Our first afternoon in Negros Occidental found us at the Negros Museum. The suffocating heat left us feeling dehydrated, our parched mouths and throats led us to the Museum Cafe (or did our host suggest that we go there? I can’t remember…) and we were introduced to a bright crimson drink that we never heard of before — hibiscus juice.
Many of us know hibiscus as gumamela, some of us know that hibiscus is the national flower of Malaysia, most know that there are dozens of varieties of hibiscus… but the hibiscus from which the hibiscus juice of the Negros Museum Cafe is made is not the garden gumamela. The drink is made from Hibiscus sabdariffa which is also known as Roselle.
Many countries in the world have been cultivating roselle for many purposes such as food, fuel, fiber, lipids, and decoration, among many others. It is popularly used in making cooling beverages and wines, and in making delicious desserts such as jams, jellies, puddings, cakes, pies and others. When dried, it is processed into a nutritious tea. Its tender leaves and stalks can also be eaten as a vegetable in salads, or as seasoning for various delicacies. In the country, it was found to be used as a souring agent in dishes such as sinigang. The stems are seen as potential raw materials for charcoal making and as sources of bast jute-like fibers. Meanwhile, its seeds are rich in linoleic acid, a fatty acid essential for nutrition, and can be potential sources of vegetable oils.
Many of its parts are also believed to be of medicinal value. In Guinea, its leaves are used as a diuretic and sedative, while the Angolans found it as a useful remedy for coughs. Its seeds are used for debility in Myanmar and as diuretic and laxative in Taiwan. In the Philippines, its bitter root is used as aperitif and tonic. Additionally, the flavonoids contained in roselle can be used to naturally color foods such as yoghurt and rums.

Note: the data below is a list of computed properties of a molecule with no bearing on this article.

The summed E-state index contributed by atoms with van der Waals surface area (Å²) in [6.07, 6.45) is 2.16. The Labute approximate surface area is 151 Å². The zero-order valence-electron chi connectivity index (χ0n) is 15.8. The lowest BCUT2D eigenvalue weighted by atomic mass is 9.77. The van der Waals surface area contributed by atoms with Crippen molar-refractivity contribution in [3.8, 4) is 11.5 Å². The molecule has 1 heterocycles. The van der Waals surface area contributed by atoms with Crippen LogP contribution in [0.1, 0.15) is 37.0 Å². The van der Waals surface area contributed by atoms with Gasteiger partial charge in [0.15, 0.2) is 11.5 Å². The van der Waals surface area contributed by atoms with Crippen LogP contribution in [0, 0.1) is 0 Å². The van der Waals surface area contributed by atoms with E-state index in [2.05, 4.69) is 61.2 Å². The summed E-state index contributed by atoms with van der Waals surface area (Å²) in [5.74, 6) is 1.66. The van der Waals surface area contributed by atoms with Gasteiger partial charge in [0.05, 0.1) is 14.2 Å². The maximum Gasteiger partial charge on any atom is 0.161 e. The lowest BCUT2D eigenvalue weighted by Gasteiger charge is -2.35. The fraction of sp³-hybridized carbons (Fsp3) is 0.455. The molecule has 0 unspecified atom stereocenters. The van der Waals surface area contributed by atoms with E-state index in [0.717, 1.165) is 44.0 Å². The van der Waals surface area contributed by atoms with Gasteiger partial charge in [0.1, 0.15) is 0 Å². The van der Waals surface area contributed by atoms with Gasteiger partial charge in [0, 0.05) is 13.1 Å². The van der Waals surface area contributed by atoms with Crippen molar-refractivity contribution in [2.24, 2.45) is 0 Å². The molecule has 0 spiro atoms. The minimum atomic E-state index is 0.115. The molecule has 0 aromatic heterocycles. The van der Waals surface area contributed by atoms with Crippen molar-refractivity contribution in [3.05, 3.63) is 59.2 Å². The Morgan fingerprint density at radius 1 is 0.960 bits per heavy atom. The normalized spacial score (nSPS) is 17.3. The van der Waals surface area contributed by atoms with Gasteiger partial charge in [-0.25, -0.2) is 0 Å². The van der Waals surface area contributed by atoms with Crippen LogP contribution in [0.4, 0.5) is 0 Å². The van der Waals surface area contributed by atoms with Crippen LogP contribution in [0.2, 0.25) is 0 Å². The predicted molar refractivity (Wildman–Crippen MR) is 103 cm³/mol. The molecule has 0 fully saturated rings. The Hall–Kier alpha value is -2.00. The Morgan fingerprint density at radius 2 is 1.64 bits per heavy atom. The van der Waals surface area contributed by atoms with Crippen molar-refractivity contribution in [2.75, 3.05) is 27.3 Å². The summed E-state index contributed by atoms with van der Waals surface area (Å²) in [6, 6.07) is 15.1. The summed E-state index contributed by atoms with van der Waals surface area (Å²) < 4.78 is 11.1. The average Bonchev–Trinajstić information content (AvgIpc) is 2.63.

Various studies in many parts of the world have also been conducted which are aimed at studying the plant’s biological activities. Results have showed promising outcomes such that roselle can provide protection from atherosclerosis, and are regarded to possess anticarcinogenic and high antioxidant properties.
Before leaving the Negros Museum Cafe, my friend Lisa and I each bought a pack of dried Hibiscus sabdariffa. A pack, according to the Museum Cafe people, can make as much as five liters of juice.
I opened the pack when I got home, took about eight pieces to make juice for Speedy and myself, and transferred the rest to an airtight jar.
Making hibiscus juice is very simple. Just boil, cool, add sugar, stir, add ice and enjoy.
But what does it taste like? Before adding sugar, the water in which the hibiscus has been boiled is slightly tangy. Like most citrus juices, really, except that the tanginess of hibiscus is milder. So, with the addition of sugar (you can even use honey or coco sugar or whatever sweetener you prefer), the tanginess finds balance in the sweetness and the result is an amazingly refreshing drink that is delicious as it is pretty.
Hibiscus juice, inspired by the Negros Museum Cafe
- 8 to 10 pieces dried hibiscus
- sugar to taste
Place the dried hibiscus in a pot. Add two cups of water. Bring to the boil. Lower the heat, cover and simmer for about 10 minutes.
Turn off the heat. Leave to cool and infuse for about 20 minutes.
Add sugar to taste.
Pour into glasses. Add ice. Serve.